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We Can Only Do So Much To Stop Terrorism

Danny Galvin |
April 26, 2013 | 11:55 a.m. PDT


While reading a CNN article detailing statistical analysis of people’s reactions to terrorism, I wasn’t shocked that the percentage of people who see terrorism as a “part of life” is as high as it has ever been since Sept. 11, nor that a relatively small minority claim to be very worried about another attack.

Will a laissez-faire attitude towards terrorism lead to a higher rate of domestic attack? (9/11 photos, Creative Commons)
Will a laissez-faire attitude towards terrorism lead to a higher rate of domestic attack? (9/11 photos, Creative Commons)

What shocked me was how similarly the overall message aligned with an Onion article entitled “This What World Like Now.” Satire, news media and Americans seem to have come to a rare mutual conclusion: terrorism will continue occurring at home and there is nothing we can do about it.

So here we are as American citizens, stuck in a world where a terrorist attack that can affect millions of lives with one relatively small blast is incredibly easy and unpredictable, and we feel helpless to do anything about it. Will this laissez-faire attitude lead to a higher rate of domestic attacks?

Well, in apparent agreement with the 60 percent of Americans who think government actions have made the United States safer since Sept. 11, statistics indicate that domestic terrorism has indeed decreased since that fateful day. But, like America, I’m split on if the government or we, the people, can do more without sacrificing our inalienable rights and freedoms as well as our trust in our neighbors and fellow Americans.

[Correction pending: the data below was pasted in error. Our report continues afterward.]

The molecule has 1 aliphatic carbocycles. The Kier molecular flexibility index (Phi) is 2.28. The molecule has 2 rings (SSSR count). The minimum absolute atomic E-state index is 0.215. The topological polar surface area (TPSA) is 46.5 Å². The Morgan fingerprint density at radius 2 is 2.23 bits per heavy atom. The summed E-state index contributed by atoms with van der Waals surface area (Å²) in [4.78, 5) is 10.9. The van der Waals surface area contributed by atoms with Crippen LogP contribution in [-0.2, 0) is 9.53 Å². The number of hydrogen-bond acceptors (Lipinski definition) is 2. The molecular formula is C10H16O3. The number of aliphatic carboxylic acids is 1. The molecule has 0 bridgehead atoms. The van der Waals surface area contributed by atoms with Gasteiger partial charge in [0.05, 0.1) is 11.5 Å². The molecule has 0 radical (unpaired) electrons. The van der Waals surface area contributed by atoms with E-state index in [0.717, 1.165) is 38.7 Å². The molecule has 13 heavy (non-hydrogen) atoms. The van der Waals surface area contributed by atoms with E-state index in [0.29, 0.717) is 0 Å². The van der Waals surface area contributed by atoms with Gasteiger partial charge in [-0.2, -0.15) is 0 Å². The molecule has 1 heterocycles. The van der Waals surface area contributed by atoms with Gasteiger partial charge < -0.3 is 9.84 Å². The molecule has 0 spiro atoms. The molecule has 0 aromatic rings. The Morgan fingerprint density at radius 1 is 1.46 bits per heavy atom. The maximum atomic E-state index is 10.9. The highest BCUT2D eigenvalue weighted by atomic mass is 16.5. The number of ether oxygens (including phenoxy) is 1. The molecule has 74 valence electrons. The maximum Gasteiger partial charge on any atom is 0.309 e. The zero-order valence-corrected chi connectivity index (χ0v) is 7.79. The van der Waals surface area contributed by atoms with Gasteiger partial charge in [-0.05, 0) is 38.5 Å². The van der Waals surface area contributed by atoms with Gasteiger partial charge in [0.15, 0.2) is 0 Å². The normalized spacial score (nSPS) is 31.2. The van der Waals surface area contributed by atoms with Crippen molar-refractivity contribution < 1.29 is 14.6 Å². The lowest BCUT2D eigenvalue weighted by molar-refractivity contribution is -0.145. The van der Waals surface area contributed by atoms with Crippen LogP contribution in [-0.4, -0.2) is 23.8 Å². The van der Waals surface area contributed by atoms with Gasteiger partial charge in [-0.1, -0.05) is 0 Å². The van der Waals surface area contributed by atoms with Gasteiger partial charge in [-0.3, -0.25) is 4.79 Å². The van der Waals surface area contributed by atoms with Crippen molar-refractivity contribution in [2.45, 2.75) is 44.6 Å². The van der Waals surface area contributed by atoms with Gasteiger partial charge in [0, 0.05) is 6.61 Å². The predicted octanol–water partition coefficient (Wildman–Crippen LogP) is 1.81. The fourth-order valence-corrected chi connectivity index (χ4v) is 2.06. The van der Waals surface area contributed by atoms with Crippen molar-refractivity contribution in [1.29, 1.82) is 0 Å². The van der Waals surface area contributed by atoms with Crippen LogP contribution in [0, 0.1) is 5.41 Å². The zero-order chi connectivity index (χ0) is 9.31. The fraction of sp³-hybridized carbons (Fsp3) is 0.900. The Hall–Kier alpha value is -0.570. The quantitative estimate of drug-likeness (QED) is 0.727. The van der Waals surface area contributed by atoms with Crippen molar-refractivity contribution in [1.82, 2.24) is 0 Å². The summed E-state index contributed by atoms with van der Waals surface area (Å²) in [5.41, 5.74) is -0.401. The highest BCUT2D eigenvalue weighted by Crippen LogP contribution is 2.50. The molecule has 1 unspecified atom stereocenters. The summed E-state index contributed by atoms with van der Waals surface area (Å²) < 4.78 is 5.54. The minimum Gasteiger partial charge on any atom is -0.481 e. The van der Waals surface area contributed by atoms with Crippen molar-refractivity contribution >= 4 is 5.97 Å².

And really, what can we do? At the expense of losing my Republican readership, gun control needs to be stricter (for a variety of reasons that aren’t worth discussing in this article), but Congress will probably never come to a unified agreement on anything firearms-related. Even if both parties could agree on a solution to control guns, criminals like the Boston bombers often don’t go through the legal hassle of registering their weapons and getting gun permits. In addition, with the relative ease it takes to make extremely dangerous explosives like pipe and pressure-cooker bombs, stopping guns won’t stop terrorism. The supplies are too easy to purchase, the instructions too readily available and the results too obviously vicious for simple gun laws to seriously obstruct would-be terrorists.

And how could potential terrorists be tracked? By stereotyping? Some claim that we should be more wary of certain ethnic groups—usually Arabic Muslims at this point in history—and should report “suspicious-looking” (code for ethnic) people to authorities if we see them at airports or high-profile events. Not only is this idea morally repugnant, it is also irrational. Domestic terrorism has been committed by people of all races and ethnic backgrounds. These recent attacks, although purportedly done under the influence of radical Islam, were committed by two young Russian men.

Then, of course, to track everyone would be the equivalent of creating a police state, with the military and law enforcement constantly stalking our whereabouts with cameras, background checks and snipers on rooftops. The near martial law that Boston experienced under after the attacks had many citizens up in arms. Even though, to be fair, quite a few of these protesters were crazy conspiracy theorists, the risk of living in a Big-Brother country is a legitimate concern for Americans. If TSA body scanners caused protest among some citizens, imagine the outrage that installation of cameras on every corner and tanks roaming the streets of Boston in peacetime would cause.

It seems that all we can do is trust that our government is doing everything within its power to prevent terrorism and be sure to keep informed on its practices and policies in giving that trust. I am glad that America is neither worried, nor living in fear of another attack, as fear holds back progress, but at the same time, our citizens cannot lack vigilance. It’s a delicate balance, but one Americans must now treat carefully in the foreseeable future.


Reach Contributor Danny Galvin here.



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